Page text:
Synopsis: Jack Reacher must uncover the truth behind a major government conspiracy in order to clear his name. On the run as a fugitive from the law, Reacher uncovers a potential secret from his past that could change his life forever.
Stars: Tom Cruise, Cobie Smulders, Aldis Hodge, Danika Yarosh, Patrick Heusinger, Holt McCallany, Robert Knepper
Director: Edward Zwick
Running Length: 118 minutes
TMMM Score: (2/10)
Review: At one point in the outright terrible Jack Reacher: Never Go Back, Tom Cruise says to a character, “That was really stupid. Please don’t ever do that again.” I think I speak for the entire movie-going public by saying, ‘Physician, heal thyself.” While 2012’s Jack Reacher wasn’t the kind of sizable hit that had tongues wagging, I felt it was a quite entertaining action flick and a nice opportunity for Cruise to push beyond his clean-cut hero image and latch onto a character with some demons to deal with. Though Cruise didn’t fit the description of the former US Military Police officer author Lee Child has featured in twenty novels over the last two decades, he won over most of his naysayers and with Cruise’s A-List status reestablished by a string of hits (Mission: Impossible – Ghost Protocol, Edge of Tomorrow, Mission: Impossible – Rogue Nation) a sequel was easily greenlit with Cruise serving as main producer.
Of all the novels that could have served as the inspiration for the sequel, it’s surprising that Cruise and company gravitated toward Never Go Back which is one of the newer novels in the Jack Reacher series. Though well-reviewed, it finds Reacher far along in the arc Child has developed and its transition to the screen is seriously flawed under the pen of Richard Wenk, Marshall Herskovitz, and director Edward Zwick. The dialogue is dreadful and the plot about black market weaponry and drug trafficking is so non-existent that when it finally does circle back to Reacher and fugitive Major Susan Turner (Cobie Smulders, Captain America: The Winter Soldier) out to clear both their names it’s treated more as a pee break opportunity than a climax.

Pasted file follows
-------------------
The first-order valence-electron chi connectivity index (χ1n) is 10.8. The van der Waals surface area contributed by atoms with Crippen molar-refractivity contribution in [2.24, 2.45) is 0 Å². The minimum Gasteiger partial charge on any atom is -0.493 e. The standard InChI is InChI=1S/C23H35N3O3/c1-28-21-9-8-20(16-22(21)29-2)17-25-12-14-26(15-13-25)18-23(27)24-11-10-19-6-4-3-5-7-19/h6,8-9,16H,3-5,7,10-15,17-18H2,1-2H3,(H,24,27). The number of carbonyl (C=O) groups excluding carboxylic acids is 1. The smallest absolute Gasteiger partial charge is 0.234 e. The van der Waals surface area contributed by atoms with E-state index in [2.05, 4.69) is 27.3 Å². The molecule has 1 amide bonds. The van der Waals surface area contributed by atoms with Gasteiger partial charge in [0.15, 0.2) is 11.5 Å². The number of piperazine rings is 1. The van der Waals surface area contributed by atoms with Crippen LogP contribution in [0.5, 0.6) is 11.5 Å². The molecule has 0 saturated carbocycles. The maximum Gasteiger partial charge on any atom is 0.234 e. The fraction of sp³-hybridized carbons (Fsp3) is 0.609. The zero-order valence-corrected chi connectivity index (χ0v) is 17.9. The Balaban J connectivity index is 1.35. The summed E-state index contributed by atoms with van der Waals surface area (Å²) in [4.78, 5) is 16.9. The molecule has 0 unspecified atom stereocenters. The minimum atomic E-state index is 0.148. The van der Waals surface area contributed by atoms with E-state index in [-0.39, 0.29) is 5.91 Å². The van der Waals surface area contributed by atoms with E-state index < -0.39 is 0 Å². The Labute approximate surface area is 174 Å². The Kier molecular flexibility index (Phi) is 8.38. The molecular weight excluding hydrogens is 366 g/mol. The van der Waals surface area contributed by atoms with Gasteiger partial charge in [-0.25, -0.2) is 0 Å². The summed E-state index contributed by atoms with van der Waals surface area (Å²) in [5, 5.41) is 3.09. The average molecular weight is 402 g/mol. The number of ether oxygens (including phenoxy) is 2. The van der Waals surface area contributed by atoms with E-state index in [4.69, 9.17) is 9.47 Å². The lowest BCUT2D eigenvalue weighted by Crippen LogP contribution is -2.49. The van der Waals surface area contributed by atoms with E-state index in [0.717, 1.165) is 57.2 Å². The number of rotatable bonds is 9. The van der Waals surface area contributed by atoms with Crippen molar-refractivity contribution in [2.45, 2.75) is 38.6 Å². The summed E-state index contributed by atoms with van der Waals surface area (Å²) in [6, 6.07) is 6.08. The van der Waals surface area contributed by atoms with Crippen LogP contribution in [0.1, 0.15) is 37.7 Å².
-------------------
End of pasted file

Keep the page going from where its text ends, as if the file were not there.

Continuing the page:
Even worse, Reacher is identified as the possible father of a teenager (Danika Yarosh) and wouldn’t ya know it, when he gets involved the bad guys target his supposed offspring so she has to go on the run with her maybe-Daddy. All the while, the trio are pursued by a horde of easily bested bad guys led by a man (Patrick Heusinger, Frances Ha) identified in the credits only as The Hunter. There are a heap ton of ensemble players and all look more excited to be in a scene with Cruise than they do about playing poorly written throwaway roles.
In his last few movies, critics have singled out Cruise’s supporting players and leading ladies as highlights and I think he must have started taking that personally. In Jack Reacher: Never Go Back, everyone other than Cruise seems to have been selected because they are so out of their league with their megawatt star. I’m stunned Cruise deigned to share screen time with Smulders who was barely a serviceable actress on television. Getting every single one of her line readings wrong, her character whines about Reacher not respecting her as a woman who can hold her own…while wearing a short robe casually opened almost to the navel. If there’s supposed to be chemistry between the two, the formula didn’t pan out because they look like people that grabbed for the same magazine in the dentist office and just continued to talk.
As Cruise’s daughter, Yarosh is giving me Anna Paquin meets Patricia Arquette, minus any of the talent or charm that brought both actresses Oscars. Uncomfortably awkward and sullen for 90% of the film, you’re praying Reacher doesn’t end up being her dad lest she be guaranteed a spot in a future sequel. I’m not quite sure what happened with Heusinger’s hitman, he’s supposed to be a highly trained special ops killer but is outwitted and outplayed by almost everyone he comes in contact with. If he kills someone, it almost feels accidental because he’s so grossly unbelievable in the role.
Though Zwick had early success in his career with Glory and Legends of the Fall, this represents a career low for him (and Cruise, and everyone else). Had Cruise not been in this and the Jack Reacher moniker been stripped, I could see the entire production being moved to a comeback vehicle for Jean Claude Van Damme and it making some decent money. It’s so bad, I half expected Cruise to turn to look at the audience and yell “Suckers!” before starting over again with a different cast and script.
Edited poorly with no continuity of time and place to speak of, the movie feels like it was put in a blender and assembled in the dark as part of a community service project. The only act of kindness that can happen for Jack Reacher: Never Go Back is to have it wiped from our memory and Cruise be allowed a re-do.